A question for any church conference: What would happen if the Holy Spirit did indeed fall upon us? (It's a question I've asked myself before several momentous Friends United Meeting triennials over the decades, and after one very over-controlled Friends pastors' conference.)

Mark Russ reports on a Woodbrooke gathering on diversity and inclusion -- including evangelism and "the heart of our dilemma as liberal Quakers."

Fred Clark on Benjamin Lay, an "unQuakerly Quaker" and the apostasy of slave-holding.
...[W]e sometimes describe people like Benjamin Lay as being “ahead of their time.” Which they of course weren’t, because no one can be. That odd phrase — “ahead of their time” — is sometimes meant as a compliment, but it is also sometimes employed to deny people like Lay the same gracious solicitude we’re eager to bestow on their contemporaries. We tend to be, in other words, more willing to forgive people like Edwards and Whitefield for being disgracefully wrong than we are to forgive people like Benjamin Lay for being defiantly right.
Mike Farley: Contemplation, like pain, is not a private enterprise.

Radio Free Europe/Radio Liberty: a photo gallery, Boris Nemtsov, a life and death in pictures. (Here's a link to my related blog post, Boris Nemtsov 1959-2015.)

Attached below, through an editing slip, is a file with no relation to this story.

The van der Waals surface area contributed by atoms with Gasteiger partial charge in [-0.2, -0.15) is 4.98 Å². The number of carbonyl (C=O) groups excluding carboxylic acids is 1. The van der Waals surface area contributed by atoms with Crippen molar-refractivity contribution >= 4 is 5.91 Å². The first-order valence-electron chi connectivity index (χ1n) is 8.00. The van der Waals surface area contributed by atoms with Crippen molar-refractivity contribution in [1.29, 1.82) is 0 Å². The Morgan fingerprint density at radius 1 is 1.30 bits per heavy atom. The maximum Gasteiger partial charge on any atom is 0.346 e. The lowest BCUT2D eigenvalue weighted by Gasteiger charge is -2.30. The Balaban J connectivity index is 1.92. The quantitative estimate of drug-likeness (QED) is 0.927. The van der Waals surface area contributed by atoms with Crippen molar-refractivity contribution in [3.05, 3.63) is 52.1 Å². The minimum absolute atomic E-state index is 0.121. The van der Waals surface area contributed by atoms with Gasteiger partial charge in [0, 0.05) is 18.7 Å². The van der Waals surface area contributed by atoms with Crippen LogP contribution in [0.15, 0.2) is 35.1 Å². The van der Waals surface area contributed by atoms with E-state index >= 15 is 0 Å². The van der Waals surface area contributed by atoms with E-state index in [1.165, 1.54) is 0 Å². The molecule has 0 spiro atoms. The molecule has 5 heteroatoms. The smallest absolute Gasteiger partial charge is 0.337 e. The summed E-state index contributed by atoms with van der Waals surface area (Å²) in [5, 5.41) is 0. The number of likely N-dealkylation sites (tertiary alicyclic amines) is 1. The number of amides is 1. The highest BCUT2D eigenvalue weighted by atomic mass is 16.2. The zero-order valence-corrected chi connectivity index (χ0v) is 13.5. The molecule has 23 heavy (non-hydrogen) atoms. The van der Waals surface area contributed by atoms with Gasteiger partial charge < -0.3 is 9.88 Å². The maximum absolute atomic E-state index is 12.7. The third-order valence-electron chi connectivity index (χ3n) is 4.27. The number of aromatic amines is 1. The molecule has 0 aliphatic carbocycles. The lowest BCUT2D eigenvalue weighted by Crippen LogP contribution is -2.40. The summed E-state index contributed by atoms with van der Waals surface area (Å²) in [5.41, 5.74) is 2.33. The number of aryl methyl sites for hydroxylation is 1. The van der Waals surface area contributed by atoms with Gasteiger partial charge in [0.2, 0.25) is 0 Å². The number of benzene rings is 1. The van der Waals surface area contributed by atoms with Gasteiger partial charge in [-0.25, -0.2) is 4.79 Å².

War resister to war resister: Rory Fanning's conversation with Hilel Garmi in Israel.

Delta Moon keeps their lamps trimmed and burning.

21 February 2019

Trustworthy, part one: the cost of betrayal

This isn't one of the QL issues I mentioned
below. In this March 1998 issue, we covered 
financial betrayals.
Money is hardly a full and adequate way of costing out harm, but it does have a snappy convenience. When Northwest Yearly Meeting of Friends was sued in 2015 for having had a sexual abuser in its employ, the amount demanded was $4 million. Just for perspective, its budget for that year was $1.2 million, and its assets (2013, actual) about $3.17 million.